“Based on its current assessment, the Governing Council considers that the key ECB interest rates have reached levels that, maintained for a sufficiently long duration, will make a substantial contribution to the timely return of inflation to target.” And with that statement, the European Central Bank (ECB) appears to have halted its rate hiking cycle. The announcement followed a surprise rate hike from 4.25% to 4.50%. Unlike the U.S. economy, Europe has witnessed sluggish economic growth. To wit, the ECB reduced their economic growth forecasts, cutting this year to +0.7% and reducing next year from +1.5% to +1.0%. The underlying message in today’s announcement is that they appear comfortable that weak economic growth coupled with high-interest rates will, in time, reduce inflation back to normal levels.
So, what might this mean for the Fed? For starters, central banks often coordinate their actions. With next week’s Fed meeting, some Fed watchers must now think the Fed takes a similar step. However, based on everything Powell has said, he will likely maintain the threat of higher interest rates until inflation is back to 2%. Letting up on his inflation vigilance could prove troublesome. If he follows the ECB, he risks roiling the bond markets and reigniting the regional banking crisis. We think they keep its “higher for longer” messaging until inflation reaches its target, the economy falters, or a financial crisis erupts. The Fed Funds futures market doesn’t expect the Fed to hike rates next week. The odds (orange) of a rate hike are 6%. The November odds are also the same as before the ECB, meaning the market doesn’t expect the hiking cycle to end.
What To Watch Today
- No notable releases today
Market Trading Update
Despite two stronger-than-expected inflation reports, the market traded strongly higher on bets the Federal Reserve is done hiking rates. The market held support at the 50-DMA, and the rally kept the “buy signal” intact. With the market not overbought, there is further room for the market to rally into the end of the month. With volatility suppressed and volume light, there is certainly a risk of something cracking the market. Therefore, we continue to suggest remaining somewhat cautious on allocations but continue to maintain target weight exposures for now.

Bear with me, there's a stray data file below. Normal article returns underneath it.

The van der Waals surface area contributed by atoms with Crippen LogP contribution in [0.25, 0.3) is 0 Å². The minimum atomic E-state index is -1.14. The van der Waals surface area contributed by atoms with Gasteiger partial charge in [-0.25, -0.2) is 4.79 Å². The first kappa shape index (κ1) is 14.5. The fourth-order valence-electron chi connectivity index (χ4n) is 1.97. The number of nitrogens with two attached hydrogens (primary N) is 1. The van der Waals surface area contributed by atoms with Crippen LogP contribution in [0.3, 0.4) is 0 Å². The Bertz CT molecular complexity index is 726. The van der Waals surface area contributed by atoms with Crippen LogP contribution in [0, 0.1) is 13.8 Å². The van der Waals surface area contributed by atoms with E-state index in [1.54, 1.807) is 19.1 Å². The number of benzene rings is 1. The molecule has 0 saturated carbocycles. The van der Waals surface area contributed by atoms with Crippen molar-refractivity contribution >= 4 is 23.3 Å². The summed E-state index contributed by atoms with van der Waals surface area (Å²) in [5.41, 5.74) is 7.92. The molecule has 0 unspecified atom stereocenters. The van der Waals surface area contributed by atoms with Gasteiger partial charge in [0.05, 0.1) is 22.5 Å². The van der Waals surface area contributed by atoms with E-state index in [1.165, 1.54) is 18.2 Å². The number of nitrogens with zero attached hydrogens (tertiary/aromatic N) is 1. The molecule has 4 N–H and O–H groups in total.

ARM IPO- The Next Nvidia?
SoftBank took ARM private seven years ago and is now selling some of its shares back to the public market via an IPO. The ARM IPO was priced at $51 per share, valuing the company at $54 billion. ARM’s IPO is well followed as their technology is used in almost 100% of mobile phone processors. Further, they are moving to design more chips for data centers and AI applications. Per Reuters:
Arm has told potential investors that the cloud computing market, of which it has only a 10% share and therefore more room to expand, could grow at an annual rate of 17% through 2025, mainly due to advances in artificial intelligence.
Given the recent hype around AI, its valuation is similar to Nvidia’s. Accordingly, per CNBC, ARM’s P/E based on the IPO price is approximately 104, just slightly below Nvidia’s 108. Apple, Google, Nvidia, and Samsung are among ARM’s largest clients, and all have said they will buy shares. While it may be tempting to buy the IPO and ride the AI wave, one should ask why, with such excellent prospects, SoftBank sold some of its stake in the company. As shown below, ARM shares rose by about 25% above the IPO price. Such a premium is common, but often, it is erased in the following weeks and months.
The Stimulus That Keeps Stimulating
The following joke helps us appreciate why the pandemic-related stimulus from 2020 and 2021 continues to buoy the economy.
Two economists are walking in the woods and come across a pile of bear poop. The first economist offers the second economist $100 to eat it. The second economist eats the pile of poop and collects his $100. They walk a little further and stumble upon another pile of poop. This time the second economist offers the first economist $100 to eat it. The first economist eats it and takes the $100.
They walk a little more and one economist turns to the other and says “I gave you $100 to eat poop and then you gave me back $100 to eat poop. I can’t help but feel like we both ate poop for nothing.” That’s not true, says the first economist, “we increased GDP by $200.”
The point of the joke is that monetary velocity matters. Velocity measures how often dollars circulate in the economy. For example, if the government paid every citizen a million dollars and they all kept the money in their sock drawers, the monetary velocity of the stimulus would be zero, as would the economic benefit. Conversely, if everyone immediately went out and bought something, and then those they purchased from spent the money, and on and on, GDP would skyrocket. We have written about the importance of monetary velocity (HERE and HERE). These articles and others show how the combination of the money supply and monetary velocity determines inflation.
As the joke alludes, velocity also significantly affects GDP. It also helps further explain why we see such a lag between higher interest rates and economic weakness. Overconsumption is a well-known behavior resulting from the pandemic. Therefore, the stimulus dollars keep circulating and likely will until behaviors normalize.
As we show, two measures of the annual change in monetary velocity are at 60+ year highs.
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